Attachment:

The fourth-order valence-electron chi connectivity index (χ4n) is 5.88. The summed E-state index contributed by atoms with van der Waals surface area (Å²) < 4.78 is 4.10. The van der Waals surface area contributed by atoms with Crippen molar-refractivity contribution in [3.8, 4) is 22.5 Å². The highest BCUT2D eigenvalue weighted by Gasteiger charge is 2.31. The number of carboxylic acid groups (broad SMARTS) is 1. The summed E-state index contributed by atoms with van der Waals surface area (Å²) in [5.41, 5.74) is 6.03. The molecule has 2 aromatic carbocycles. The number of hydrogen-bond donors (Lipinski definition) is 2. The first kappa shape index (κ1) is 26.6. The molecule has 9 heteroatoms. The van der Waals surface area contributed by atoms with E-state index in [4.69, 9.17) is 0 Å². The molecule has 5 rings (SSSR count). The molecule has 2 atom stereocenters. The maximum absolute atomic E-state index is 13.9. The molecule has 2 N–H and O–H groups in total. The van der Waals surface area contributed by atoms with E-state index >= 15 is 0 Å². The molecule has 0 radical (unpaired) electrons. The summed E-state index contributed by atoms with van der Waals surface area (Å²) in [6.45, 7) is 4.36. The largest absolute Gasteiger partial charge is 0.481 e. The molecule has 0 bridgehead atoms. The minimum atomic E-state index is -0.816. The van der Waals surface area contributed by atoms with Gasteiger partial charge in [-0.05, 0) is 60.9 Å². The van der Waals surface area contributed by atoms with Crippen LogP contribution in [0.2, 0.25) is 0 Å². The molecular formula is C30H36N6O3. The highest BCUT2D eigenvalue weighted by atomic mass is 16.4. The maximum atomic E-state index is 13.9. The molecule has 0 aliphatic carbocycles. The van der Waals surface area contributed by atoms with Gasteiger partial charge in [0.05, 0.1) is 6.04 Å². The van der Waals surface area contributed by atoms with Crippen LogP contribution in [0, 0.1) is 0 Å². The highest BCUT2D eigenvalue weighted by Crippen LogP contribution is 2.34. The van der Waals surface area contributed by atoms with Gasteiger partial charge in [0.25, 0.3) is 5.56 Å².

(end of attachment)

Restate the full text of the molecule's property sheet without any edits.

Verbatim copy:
The fourth-order valence-electron chi connectivity index (χ4n) is 5.88. The summed E-state index contributed by atoms with van der Waals surface area (Å²) < 4.78 is 4.10. The van der Waals surface area contributed by atoms with Crippen molar-refractivity contribution in [3.8, 4) is 22.5 Å². The highest BCUT2D eigenvalue weighted by Gasteiger charge is 2.31. The number of carboxylic acid groups (broad SMARTS) is 1. The summed E-state index contributed by atoms with van der Waals surface area (Å²) in [5.41, 5.74) is 6.03. The molecule has 2 aromatic carbocycles. The number of hydrogen-bond donors (Lipinski definition) is 2. The first kappa shape index (κ1) is 26.6. The molecule has 9 heteroatoms. The van der Waals surface area contributed by atoms with E-state index in [4.69, 9.17) is 0 Å². The molecule has 5 rings (SSSR count). The molecule has 2 atom stereocenters. The maximum absolute atomic E-state index is 13.9. The molecule has 2 N–H and O–H groups in total. The van der Waals surface area contributed by atoms with E-state index >= 15 is 0 Å². The molecule has 0 radical (unpaired) electrons. The summed E-state index contributed by atoms with van der Waals surface area (Å²) in [6.45, 7) is 4.36. The largest absolute Gasteiger partial charge is 0.481 e. The molecule has 0 bridgehead atoms. The minimum atomic E-state index is -0.816. The van der Waals surface area contributed by atoms with Gasteiger partial charge in [-0.05, 0) is 60.9 Å². The van der Waals surface area contributed by atoms with Crippen LogP contribution in [0.2, 0.25) is 0 Å². The molecular formula is C30H36N6O3. The highest BCUT2D eigenvalue weighted by atomic mass is 16.4. The maximum atomic E-state index is 13.9. The molecule has 0 aliphatic carbocycles. The van der Waals surface area contributed by atoms with Gasteiger partial charge in [0.05, 0.1) is 6.04 Å². The van der Waals surface area contributed by atoms with Crippen LogP contribution in [0, 0.1) is 0 Å². The highest BCUT2D eigenvalue weighted by Crippen LogP contribution is 2.34. The van der Waals surface area contributed by atoms with Gasteiger partial charge in [0.25, 0.3) is 5.56 Å².